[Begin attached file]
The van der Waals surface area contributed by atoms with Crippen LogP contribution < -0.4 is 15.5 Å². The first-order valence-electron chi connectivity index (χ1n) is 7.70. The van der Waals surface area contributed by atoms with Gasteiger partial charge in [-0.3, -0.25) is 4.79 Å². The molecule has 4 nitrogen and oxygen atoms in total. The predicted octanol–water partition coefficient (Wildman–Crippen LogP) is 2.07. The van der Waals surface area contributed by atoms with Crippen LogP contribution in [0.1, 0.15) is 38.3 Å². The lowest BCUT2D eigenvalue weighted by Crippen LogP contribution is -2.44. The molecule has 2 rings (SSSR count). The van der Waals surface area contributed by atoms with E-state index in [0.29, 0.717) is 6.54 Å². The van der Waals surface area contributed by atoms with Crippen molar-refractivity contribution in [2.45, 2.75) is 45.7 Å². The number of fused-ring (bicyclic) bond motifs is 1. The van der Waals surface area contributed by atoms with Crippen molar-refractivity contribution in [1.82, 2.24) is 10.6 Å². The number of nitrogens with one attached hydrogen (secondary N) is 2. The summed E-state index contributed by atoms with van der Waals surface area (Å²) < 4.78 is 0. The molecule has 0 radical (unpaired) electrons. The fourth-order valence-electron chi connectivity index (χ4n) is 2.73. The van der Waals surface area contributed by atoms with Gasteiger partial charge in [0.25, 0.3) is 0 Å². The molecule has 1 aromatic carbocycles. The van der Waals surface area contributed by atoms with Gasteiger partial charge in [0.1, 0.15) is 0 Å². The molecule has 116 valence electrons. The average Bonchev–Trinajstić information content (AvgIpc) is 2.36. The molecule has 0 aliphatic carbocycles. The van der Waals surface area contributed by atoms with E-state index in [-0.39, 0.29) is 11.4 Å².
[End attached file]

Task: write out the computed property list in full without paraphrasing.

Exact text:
The van der Waals surface area contributed by atoms with Crippen LogP contribution < -0.4 is 15.5 Å². The first-order valence-electron chi connectivity index (χ1n) is 7.70. The van der Waals surface area contributed by atoms with Gasteiger partial charge in [-0.3, -0.25) is 4.79 Å². The molecule has 4 nitrogen and oxygen atoms in total. The predicted octanol–water partition coefficient (Wildman–Crippen LogP) is 2.07. The van der Waals surface area contributed by atoms with Crippen LogP contribution in [0.1, 0.15) is 38.3 Å². The lowest BCUT2D eigenvalue weighted by Crippen LogP contribution is -2.44. The molecule has 2 rings (SSSR count). The van der Waals surface area contributed by atoms with E-state index in [0.29, 0.717) is 6.54 Å². The van der Waals surface area contributed by atoms with Crippen molar-refractivity contribution in [2.45, 2.75) is 45.7 Å². The number of fused-ring (bicyclic) bond motifs is 1. The van der Waals surface area contributed by atoms with Crippen molar-refractivity contribution in [1.82, 2.24) is 10.6 Å². The number of nitrogens with one attached hydrogen (secondary N) is 2. The summed E-state index contributed by atoms with van der Waals surface area (Å²) < 4.78 is 0. The molecule has 0 radical (unpaired) electrons. The fourth-order valence-electron chi connectivity index (χ4n) is 2.73. The van der Waals surface area contributed by atoms with Gasteiger partial charge in [0.25, 0.3) is 0 Å². The molecule has 1 aromatic carbocycles. The van der Waals surface area contributed by atoms with Gasteiger partial charge in [0.1, 0.15) is 0 Å². The molecule has 116 valence electrons. The average Bonchev–Trinajstić information content (AvgIpc) is 2.36. The molecule has 0 aliphatic carbocycles. The van der Waals surface area contributed by atoms with E-state index in [-0.39, 0.29) is 11.4 Å².